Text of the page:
Surviving baby growth spurts (and sleep regressions!)


Most babies go through several growth spurts. These bursts may be instantaneous, last 2-3 days or, in some cases, continue for up to a week. Some babies object audibly whereas others cruise through with the greatest of ease! The Sleep Coach Cheryl Fingelson shares her advice for handling these times. 


Many people believe that that there are common times for growth spurts in children, but this belief is a generalization. Realistically, they can occur at any time.

Every baby is unique, but there are some signals to watch for:

  • Increased hunger. Baby is suddenly insatiable, nursing often or continuously and sometimes dissatisfied, even after a full feed
  • Stints of restless sleep. Even previously peaceful sleepers will wake frequently through the night, fretful and demanding food
  • Irritability, particularly during the day, highly likely because baby is not getting a solid stretch of sleep (most people would be grumpy if they were hungry and tired). Baby may also latch and unlatch, fussing in between

How best to manage growth spurt symptoms?

Many experts advocate resisting the urge to respond to every sign of distress with a meal. Feeding is more justifiable during the day when baby’s busy body needs extra fuel, but spasmodic night meals can negatively affect sleep cycles. Maximum rest is optimum during growth spurts. Restoring tranquility with food can also result in overfeeding so follow the child’s lead and look for basic hunger cues. When babies turn their heads away from the breast or bottle, it indicates that they are satiated and it is inadvisable to then continue feeding.

Methods of soothing can be alternated during the night. A healthy baby’s fussiness, less than 3-4 hours after the last feed, can probably be mitigated by changing the nappy, re-swaddling, singing or ‘shushing’. Putting on white noise or soft music are other ways of attempting to settle the baby.

A baby that is difficult to console requires patience and perspective, bearing in mind that an exponential weight increase in a short period of time, accompanied by high calorific demands causes discomfort.

A general guide to growth spurts;

Common growth spurt periods are:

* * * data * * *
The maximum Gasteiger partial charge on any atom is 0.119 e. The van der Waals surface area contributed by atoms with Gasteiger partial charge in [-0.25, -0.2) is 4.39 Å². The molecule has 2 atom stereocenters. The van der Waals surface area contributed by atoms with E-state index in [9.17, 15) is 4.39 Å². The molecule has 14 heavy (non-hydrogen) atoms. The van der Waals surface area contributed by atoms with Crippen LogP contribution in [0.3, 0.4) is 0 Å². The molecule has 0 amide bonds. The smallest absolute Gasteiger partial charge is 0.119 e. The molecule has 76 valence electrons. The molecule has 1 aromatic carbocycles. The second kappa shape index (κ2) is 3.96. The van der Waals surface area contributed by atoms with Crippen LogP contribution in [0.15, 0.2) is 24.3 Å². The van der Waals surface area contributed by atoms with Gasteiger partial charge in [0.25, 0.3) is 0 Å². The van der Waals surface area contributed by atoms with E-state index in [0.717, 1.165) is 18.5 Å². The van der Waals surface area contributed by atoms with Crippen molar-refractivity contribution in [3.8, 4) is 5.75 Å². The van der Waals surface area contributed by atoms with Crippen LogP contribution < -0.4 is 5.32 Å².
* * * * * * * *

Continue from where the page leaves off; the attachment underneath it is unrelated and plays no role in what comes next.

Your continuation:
• During the first few days at home
  • 7-10 days
  • 2-3 weeks
  • 4-6 weeks
  • 3 months, 4 months, 6 months and 9 months

The above times are approximations. Each child is unique and babies don’t read calendars!

Often observed after a growth spurt:

  • The baby sleeps longer for a day or two
  • Mother’s breasts are slightly fuller
  • Baby is calmed by breastfeeding
  • A possible increase in wettings caused by extra drinking

Growth spurts or sleep regressions:

Growth spurts are far more numerous than sleep regressions, which have much more to do with mental and physical development as opposed to simple growth and weight gain. Waking up early from naps and during the night has a definite cause—the baby is hungry and needs to eat. Causes of sleep regression are far more difficult to detect. They are ‘invisible’ and customarily stem from developmental issues. In addition, growth spurts are usually short-lived whereas sleep regressions can be somewhat protracted, typically lasting for 2-6 weeks.

It should also be noted that there could be a significant overlap in the times of growth spurts and sleep regressions.

Although different in nature, it is likely that growth spurts impact sleep regression and that sleep regression impacts growth spurts.


Cheryl Fingleson is a paediatric sleep consultant. As a mother of two, she very well knows the feelings of agony and desperation when you have a child that struggles to settle and sleep. She doesn’t believe in leaving babies or children to cry it out, nor in the practices of controlled crying. Her approach is to empower parents with the right tools and techniques to teach their babies and children to go to sleep calmly, happily and independently. Cheryl is available for in home and Skype consultations at The Sleep Coach.

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